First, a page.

The result was released as a single in January 1979 and was a big hit in dance clubs. You Make Me Feel (Mighty Real) reached #1 on the Dance Clubs Songs chart, and #36 on the Billboard Hot 100. Its significance went beyond its immediate impact, however. It became something of a gay anthem, and was one of the more critically lauded songs of the disco era. In a genre filled with a lot of formulaic garbage, You Make Me Feel (Mighty Real) has endured. In 2019 it was selected by the Library of Congress for inclusion on the National Recording Registry, to be forever preserved as “culturally, historically, or aesthetically significant”.
Sylvester had three top 40 hits in 1978 and 1979 and continued recording into the 1980s. In December 1988 he died of complications from AIDS at the age of 41.
Sunday song of the day: Today’s song makes liberal use of nonsense words.
The 1960s musical Hair contained several songs that became pop hits. One was Good Morning Starshine, which was pretty much a song about singing, and contained numerous nonsense words. It is sung by the character Sheila, who was played by Lynn Kellogg in the 1968 Broadway production of the play.
The song has been covered by several artists over the years, but the best-known version is by a singer who went by the one-word name Oliver. His full name was William Oliver Swofford and he had three top 40 hits in 1969 and then his popularity quickly faded. His first single was Good Morning Starshine, which sold over a million copies and climbed to #3 on the Billboard Hot 100 chart.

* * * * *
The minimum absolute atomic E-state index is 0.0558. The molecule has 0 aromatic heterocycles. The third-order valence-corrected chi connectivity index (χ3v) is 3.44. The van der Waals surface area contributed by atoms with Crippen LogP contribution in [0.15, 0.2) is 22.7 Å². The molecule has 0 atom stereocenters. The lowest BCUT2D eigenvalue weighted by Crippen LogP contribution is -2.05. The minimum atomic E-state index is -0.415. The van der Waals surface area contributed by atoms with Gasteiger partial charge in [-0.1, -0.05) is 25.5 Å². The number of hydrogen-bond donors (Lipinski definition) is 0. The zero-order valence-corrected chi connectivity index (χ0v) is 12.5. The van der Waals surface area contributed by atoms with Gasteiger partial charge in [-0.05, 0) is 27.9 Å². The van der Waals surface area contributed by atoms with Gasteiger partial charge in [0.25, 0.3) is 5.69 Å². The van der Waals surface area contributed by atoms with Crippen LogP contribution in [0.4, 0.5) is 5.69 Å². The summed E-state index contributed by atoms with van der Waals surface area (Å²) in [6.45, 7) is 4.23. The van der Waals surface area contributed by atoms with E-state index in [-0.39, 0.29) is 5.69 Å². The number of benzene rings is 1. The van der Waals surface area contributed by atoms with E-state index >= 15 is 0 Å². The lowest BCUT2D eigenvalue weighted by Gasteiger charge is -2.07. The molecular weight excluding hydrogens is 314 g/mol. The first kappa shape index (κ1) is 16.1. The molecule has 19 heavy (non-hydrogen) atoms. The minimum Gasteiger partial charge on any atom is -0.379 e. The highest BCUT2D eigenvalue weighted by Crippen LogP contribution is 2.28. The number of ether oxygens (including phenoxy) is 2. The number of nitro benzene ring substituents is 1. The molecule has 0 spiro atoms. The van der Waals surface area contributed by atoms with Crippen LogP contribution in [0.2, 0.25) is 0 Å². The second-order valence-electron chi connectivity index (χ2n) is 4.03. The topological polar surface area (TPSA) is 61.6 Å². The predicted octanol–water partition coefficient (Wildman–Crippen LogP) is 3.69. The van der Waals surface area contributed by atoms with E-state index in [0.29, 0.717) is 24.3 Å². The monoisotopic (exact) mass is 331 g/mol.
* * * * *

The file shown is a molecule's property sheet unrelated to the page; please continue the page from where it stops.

In the 1970s, Oliver got out of the music business and later established a new career as an executive in a pharmaceutical company. He died of cancer in February 2000 at the age of 54.
Monday song of the day: Today’s song was a minor country hit that later went on to become a signature song for a soul legend.
In 1957, country singer Don Gibson was writing a love song when he looked over the lyrics he had completed and noticed the line “I can’t stop loving you.” That caught his eye as a good title and he re-wrote the song with that line as a central theme. He recorded the song at the end of December 1957 and it was released as the B-side of a single with Oh, Lonesome Me in early 1958. On this first record, the label gave the title as I Can’t Stop Lovin’ You, but later pressings changed to the more widely accepted title of I Can’t Stop Loving You.
Both sides of the single received airplay on country stations, and the record became a minor two-sided hit, with I Can’t Stop Lovin’ You reaching #7 on the Billboard Hot Country Songs chart and #81 on the overall Hot 100 chart.
A few years later, Ray Charles was working on an album of country covers to be titled Modern Sounds in Country and Western Music. It was a bold move for an R&B artist to switch genres for a country album, but one that paid off well for Charles both artistically and financially. His smooth version of I Can’t Stop Loving You became a classic. Released as a single, the song went to #1 on the Billboard Hot 100 and was the #2 selling song for the entire year of 1962. It has since been recognized as one of the greatest recordings of the era. Rolling Stone magazine selected it as #164 on their 2004 list of the 500 Greatest Songs of All Time.